The previous post on the Gaussian beam noted that this beam is a solution to the paraxial wave equation and thus only accurate for small divergence angles. The limit given in [1] was $w_0 \gt 2\lambda/\pi$ or $\theta \lt 0.5\mathrm{rad}$ or $\approx 29^\circ$. The Gaussian beam model is of course not exact up to that limit angle and then suddenly becomes inaccurate. There actually is always a small error which grows as the divergence angle increases.

To get a notion of how accurate the approximation is for various beam waists, the Fourier diffraction propagation method as explained in this post can help, unlike the Fresnel or Fraunhofer propagation methods which were shown in this post and which also make the paraxial approximation are thus not of great use here.

Using Fourier propagation on a Gaussian field distribution with $w_0 = \lambda$ in the source plane, we can compare the exact field and the Gaussian beam model at any propagation distance. This is the result at $10\lambda$ from the waist position:

The Gaussian and exact fields differ significantly away from the optical axis. The difference between the exact and Gaussian fields is plotted below for various beam waist to wavelength ratios. Refer to this post to calculate any other beam parameters for these cases.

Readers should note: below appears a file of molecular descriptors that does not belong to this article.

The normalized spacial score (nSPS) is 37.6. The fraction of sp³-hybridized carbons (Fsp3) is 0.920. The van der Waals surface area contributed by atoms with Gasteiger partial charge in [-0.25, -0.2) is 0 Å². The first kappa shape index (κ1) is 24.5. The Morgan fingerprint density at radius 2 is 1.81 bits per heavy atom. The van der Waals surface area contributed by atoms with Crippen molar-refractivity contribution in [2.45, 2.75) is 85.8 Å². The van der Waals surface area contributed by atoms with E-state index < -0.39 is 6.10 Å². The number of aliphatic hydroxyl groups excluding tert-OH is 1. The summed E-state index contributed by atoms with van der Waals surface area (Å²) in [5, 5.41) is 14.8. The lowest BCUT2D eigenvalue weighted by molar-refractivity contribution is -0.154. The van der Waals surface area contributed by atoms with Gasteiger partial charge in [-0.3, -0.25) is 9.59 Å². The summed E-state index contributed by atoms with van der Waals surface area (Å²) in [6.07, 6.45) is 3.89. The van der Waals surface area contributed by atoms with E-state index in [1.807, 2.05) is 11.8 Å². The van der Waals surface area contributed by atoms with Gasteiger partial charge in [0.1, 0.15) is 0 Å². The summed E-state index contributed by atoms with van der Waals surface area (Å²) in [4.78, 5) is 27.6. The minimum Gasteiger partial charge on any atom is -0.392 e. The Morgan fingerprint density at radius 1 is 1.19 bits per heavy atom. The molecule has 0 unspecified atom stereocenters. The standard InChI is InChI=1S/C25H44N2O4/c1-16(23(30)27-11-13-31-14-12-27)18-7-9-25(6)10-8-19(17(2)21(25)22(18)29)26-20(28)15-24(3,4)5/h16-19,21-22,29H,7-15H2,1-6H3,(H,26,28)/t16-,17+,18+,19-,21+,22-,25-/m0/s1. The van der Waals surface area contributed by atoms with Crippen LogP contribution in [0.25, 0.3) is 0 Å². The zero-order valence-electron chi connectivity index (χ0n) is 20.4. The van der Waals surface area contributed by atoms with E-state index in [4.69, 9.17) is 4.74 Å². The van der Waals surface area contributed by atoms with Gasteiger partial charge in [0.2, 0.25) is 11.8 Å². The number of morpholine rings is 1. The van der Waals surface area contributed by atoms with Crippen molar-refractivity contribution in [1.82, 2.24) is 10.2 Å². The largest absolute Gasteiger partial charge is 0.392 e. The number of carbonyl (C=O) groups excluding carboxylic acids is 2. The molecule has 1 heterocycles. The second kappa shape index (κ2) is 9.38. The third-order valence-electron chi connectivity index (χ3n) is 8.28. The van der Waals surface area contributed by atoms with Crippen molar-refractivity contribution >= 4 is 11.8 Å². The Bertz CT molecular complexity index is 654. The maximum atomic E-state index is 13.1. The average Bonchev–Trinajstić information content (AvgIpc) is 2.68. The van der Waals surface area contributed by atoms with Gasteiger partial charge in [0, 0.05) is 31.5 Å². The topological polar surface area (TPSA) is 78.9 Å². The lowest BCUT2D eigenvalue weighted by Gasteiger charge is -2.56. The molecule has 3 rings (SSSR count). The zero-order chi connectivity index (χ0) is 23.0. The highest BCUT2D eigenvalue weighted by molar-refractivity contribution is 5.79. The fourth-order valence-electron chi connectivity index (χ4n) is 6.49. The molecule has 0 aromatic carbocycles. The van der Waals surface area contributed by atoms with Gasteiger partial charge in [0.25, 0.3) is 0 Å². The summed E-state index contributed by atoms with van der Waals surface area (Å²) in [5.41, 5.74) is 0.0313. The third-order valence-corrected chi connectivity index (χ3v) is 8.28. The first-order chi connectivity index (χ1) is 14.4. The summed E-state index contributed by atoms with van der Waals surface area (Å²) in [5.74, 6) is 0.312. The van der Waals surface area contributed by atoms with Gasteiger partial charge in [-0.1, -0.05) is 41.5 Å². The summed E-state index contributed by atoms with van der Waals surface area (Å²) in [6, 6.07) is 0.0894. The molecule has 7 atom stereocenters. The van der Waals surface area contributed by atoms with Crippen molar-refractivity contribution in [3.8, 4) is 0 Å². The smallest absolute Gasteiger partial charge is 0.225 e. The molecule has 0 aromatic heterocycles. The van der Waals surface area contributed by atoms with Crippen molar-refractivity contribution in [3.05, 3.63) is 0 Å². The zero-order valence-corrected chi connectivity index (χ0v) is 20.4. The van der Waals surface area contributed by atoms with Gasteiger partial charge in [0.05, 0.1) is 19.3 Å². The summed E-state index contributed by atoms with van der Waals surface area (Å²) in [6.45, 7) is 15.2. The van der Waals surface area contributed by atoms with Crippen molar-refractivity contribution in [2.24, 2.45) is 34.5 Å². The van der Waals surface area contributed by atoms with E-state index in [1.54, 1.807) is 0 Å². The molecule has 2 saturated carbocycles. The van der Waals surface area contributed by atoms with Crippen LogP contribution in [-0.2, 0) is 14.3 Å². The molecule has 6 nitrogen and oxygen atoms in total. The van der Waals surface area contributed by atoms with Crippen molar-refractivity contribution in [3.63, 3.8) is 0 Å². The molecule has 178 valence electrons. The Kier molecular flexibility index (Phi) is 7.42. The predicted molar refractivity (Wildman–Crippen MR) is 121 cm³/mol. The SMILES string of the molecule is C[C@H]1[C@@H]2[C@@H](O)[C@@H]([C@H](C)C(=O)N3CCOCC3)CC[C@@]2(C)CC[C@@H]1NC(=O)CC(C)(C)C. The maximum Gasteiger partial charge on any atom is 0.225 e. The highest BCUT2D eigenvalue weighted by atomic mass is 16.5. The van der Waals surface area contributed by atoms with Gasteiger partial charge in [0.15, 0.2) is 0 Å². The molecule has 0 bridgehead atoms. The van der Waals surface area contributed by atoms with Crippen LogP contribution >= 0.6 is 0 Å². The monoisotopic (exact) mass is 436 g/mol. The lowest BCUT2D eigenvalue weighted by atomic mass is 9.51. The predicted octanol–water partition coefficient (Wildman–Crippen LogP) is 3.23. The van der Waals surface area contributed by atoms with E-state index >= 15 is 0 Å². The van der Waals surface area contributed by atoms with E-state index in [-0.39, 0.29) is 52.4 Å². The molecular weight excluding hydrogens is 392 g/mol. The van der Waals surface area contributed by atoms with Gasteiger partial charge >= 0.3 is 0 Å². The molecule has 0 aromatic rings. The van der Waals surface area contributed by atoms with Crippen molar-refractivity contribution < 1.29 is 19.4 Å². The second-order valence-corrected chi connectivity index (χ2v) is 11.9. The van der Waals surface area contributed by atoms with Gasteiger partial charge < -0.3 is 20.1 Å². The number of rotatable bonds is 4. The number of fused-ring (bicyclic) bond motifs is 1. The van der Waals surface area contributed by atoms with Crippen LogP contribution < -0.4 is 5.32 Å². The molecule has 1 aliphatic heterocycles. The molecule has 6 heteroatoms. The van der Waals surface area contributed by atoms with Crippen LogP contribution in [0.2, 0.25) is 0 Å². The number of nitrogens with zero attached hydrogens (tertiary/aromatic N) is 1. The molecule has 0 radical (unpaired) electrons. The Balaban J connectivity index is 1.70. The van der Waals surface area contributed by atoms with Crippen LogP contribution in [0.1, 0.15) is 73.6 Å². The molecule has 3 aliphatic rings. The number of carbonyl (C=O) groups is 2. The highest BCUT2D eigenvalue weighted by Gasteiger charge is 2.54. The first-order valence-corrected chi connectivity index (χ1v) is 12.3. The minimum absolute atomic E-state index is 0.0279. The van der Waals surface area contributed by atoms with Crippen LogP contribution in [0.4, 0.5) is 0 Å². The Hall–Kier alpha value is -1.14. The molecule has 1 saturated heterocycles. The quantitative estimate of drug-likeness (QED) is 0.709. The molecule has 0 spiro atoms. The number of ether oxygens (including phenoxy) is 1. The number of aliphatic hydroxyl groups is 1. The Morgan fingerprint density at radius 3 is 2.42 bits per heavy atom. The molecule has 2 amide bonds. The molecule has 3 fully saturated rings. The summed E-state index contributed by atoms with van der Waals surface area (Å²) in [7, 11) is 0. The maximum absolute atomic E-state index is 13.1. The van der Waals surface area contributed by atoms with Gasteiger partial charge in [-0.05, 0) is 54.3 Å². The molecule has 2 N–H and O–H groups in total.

The amplitude error is normalized to the exact on-axis field. This way the errors at different distances remain comparable without giving undue significance to the weak fields far away from the axis. The phase difference is not normalized. All plots show a transverse cross section of the beam up to a radius of $2 w(z)$ as computed from the Gaussian beam model.

Click on the buttons to see the results for the respective beam:

Clearly, the validity limit $w_0 = 2\lambda/\pi$ for the Gaussian beam model already has a significant phase error in the far field, which could be relevant for mode coupling calculations. This should be kept in mind before blindly trusting such calculations.

#### References

[1] Gaussian beam [Wikipedia]

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